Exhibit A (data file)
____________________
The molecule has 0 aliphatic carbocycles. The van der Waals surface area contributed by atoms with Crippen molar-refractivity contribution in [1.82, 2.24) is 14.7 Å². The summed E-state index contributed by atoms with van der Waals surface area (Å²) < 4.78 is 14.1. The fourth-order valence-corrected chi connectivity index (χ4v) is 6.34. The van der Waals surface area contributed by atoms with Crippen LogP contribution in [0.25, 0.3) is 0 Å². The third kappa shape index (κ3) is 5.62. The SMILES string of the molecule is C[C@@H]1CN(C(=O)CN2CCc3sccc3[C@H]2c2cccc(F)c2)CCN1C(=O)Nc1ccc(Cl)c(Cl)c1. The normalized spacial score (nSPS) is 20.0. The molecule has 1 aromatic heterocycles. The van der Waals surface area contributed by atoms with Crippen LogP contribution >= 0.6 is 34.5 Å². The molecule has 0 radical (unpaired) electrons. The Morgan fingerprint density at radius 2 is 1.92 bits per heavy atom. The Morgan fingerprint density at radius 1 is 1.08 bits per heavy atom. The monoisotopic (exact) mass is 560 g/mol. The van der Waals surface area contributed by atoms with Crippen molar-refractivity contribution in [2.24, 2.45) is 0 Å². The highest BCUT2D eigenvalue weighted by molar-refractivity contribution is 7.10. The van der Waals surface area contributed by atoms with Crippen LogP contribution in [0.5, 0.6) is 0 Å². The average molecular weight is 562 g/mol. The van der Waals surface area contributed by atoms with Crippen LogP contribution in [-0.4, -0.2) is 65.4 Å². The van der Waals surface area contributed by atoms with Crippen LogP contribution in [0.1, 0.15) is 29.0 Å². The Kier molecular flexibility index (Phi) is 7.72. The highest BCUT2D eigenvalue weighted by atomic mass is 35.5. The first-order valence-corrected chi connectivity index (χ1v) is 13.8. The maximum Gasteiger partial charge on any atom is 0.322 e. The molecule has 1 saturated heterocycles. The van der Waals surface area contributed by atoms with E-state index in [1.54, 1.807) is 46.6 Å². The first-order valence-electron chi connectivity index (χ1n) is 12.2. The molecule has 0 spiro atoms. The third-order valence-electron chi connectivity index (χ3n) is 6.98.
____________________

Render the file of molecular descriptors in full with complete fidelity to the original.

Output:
The molecule has 0 aliphatic carbocycles. The van der Waals surface area contributed by atoms with Crippen molar-refractivity contribution in [1.82, 2.24) is 14.7 Å². The summed E-state index contributed by atoms with van der Waals surface area (Å²) < 4.78 is 14.1. The fourth-order valence-corrected chi connectivity index (χ4v) is 6.34. The van der Waals surface area contributed by atoms with Crippen LogP contribution in [0.25, 0.3) is 0 Å². The third kappa shape index (κ3) is 5.62. The SMILES string of the molecule is C[C@@H]1CN(C(=O)CN2CCc3sccc3[C@H]2c2cccc(F)c2)CCN1C(=O)Nc1ccc(Cl)c(Cl)c1. The normalized spacial score (nSPS) is 20.0. The molecule has 1 aromatic heterocycles. The van der Waals surface area contributed by atoms with Crippen LogP contribution >= 0.6 is 34.5 Å². The molecule has 0 radical (unpaired) electrons. The Morgan fingerprint density at radius 2 is 1.92 bits per heavy atom. The Morgan fingerprint density at radius 1 is 1.08 bits per heavy atom. The monoisotopic (exact) mass is 560 g/mol. The van der Waals surface area contributed by atoms with Crippen molar-refractivity contribution in [2.24, 2.45) is 0 Å². The highest BCUT2D eigenvalue weighted by molar-refractivity contribution is 7.10. The van der Waals surface area contributed by atoms with Crippen LogP contribution in [0.5, 0.6) is 0 Å². The average molecular weight is 562 g/mol. The van der Waals surface area contributed by atoms with Crippen LogP contribution in [-0.4, -0.2) is 65.4 Å². The van der Waals surface area contributed by atoms with Crippen LogP contribution in [0.1, 0.15) is 29.0 Å². The Kier molecular flexibility index (Phi) is 7.72. The highest BCUT2D eigenvalue weighted by atomic mass is 35.5. The first-order valence-corrected chi connectivity index (χ1v) is 13.8. The maximum Gasteiger partial charge on any atom is 0.322 e. The molecule has 1 saturated heterocycles. The van der Waals surface area contributed by atoms with E-state index in [1.54, 1.807) is 46.6 Å². The first-order valence-electron chi connectivity index (χ1n) is 12.2. The molecule has 0 spiro atoms. The third-order valence-electron chi connectivity index (χ3n) is 6.98.